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Three Millennia of Greek Literature
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Please note that Mommsen uses the AUC chronology (Ab Urbe Condita), i.e. from the founding of the City of Rome. You can use this reference table to have the B.C. dates


V. The Establishment of the Military Monarchy

From: The History of Rome, by Theodor Mommsen
Translated with the sanction of the author by William Purdie Dickson

The History of Old Rome

Chapter XII - Religion, Culture, Literature, and Art


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Page 84


If there is anything wonderful in the case, it is in truth not the orations, but the admiration which they excited. As to Cicero every unbiassed person will soon make up his mind: Ciceronianism is a problem, which in fact cannot be properly solved, but can only be resolved into that greater mystery of human nature--language and the effect of language on the mind. Inasmuch as the noble Latin language, just before it perished as a national idiom, was once more as it were comprehensively grasped by that dexterous stylist and deposited in his copious writings, something of the power which language exercises, and of the piety which it awakens, was transferred to the unworthy vessel.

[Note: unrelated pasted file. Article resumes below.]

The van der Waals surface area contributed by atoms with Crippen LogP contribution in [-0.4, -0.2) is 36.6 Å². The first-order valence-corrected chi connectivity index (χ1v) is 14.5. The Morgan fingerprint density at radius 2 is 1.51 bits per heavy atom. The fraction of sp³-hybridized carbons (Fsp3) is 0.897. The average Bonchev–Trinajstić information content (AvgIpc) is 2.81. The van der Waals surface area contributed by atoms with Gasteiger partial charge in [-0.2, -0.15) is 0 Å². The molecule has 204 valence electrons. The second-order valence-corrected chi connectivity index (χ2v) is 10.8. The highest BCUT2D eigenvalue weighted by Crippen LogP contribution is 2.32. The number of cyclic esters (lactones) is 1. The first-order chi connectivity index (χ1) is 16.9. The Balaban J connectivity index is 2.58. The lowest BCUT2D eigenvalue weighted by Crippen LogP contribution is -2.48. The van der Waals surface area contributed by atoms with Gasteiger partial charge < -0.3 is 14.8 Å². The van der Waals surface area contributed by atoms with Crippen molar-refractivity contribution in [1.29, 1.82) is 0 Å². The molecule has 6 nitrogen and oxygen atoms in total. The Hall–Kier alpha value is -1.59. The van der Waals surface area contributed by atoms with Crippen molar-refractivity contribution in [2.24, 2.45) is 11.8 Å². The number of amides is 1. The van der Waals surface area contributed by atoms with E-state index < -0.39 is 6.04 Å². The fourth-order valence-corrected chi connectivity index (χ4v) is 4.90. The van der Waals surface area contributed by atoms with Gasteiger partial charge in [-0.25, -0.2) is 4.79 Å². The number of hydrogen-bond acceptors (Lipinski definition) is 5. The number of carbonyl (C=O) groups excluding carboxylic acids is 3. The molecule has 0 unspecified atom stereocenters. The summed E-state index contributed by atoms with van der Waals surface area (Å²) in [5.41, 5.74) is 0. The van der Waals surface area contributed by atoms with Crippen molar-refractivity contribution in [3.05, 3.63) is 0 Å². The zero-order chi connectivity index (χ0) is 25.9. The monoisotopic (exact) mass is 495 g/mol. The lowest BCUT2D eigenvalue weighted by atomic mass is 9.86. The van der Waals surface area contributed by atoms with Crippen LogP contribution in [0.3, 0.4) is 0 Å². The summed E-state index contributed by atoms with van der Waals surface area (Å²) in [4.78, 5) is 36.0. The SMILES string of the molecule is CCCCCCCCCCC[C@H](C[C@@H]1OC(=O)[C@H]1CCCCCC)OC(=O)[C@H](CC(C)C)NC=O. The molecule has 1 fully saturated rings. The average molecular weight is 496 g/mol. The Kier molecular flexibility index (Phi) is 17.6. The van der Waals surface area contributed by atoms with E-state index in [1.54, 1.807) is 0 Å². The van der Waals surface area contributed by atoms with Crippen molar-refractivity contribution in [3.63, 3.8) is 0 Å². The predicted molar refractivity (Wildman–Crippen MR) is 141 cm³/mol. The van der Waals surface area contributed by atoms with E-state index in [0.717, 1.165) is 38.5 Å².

The Romans possessed no great Latin prose-writer; for Caesar was, like Napoleon, only incidentally an author. Was it to be wondered at that, in the absence of such an one, they should at least honour the genius of the language in the great stylist? And that, like Cicero himself, Cicero's readers also should accustom themselves to ask not what, but how he had written? Custom and the schoolmaster then completed what the power of language had begun.

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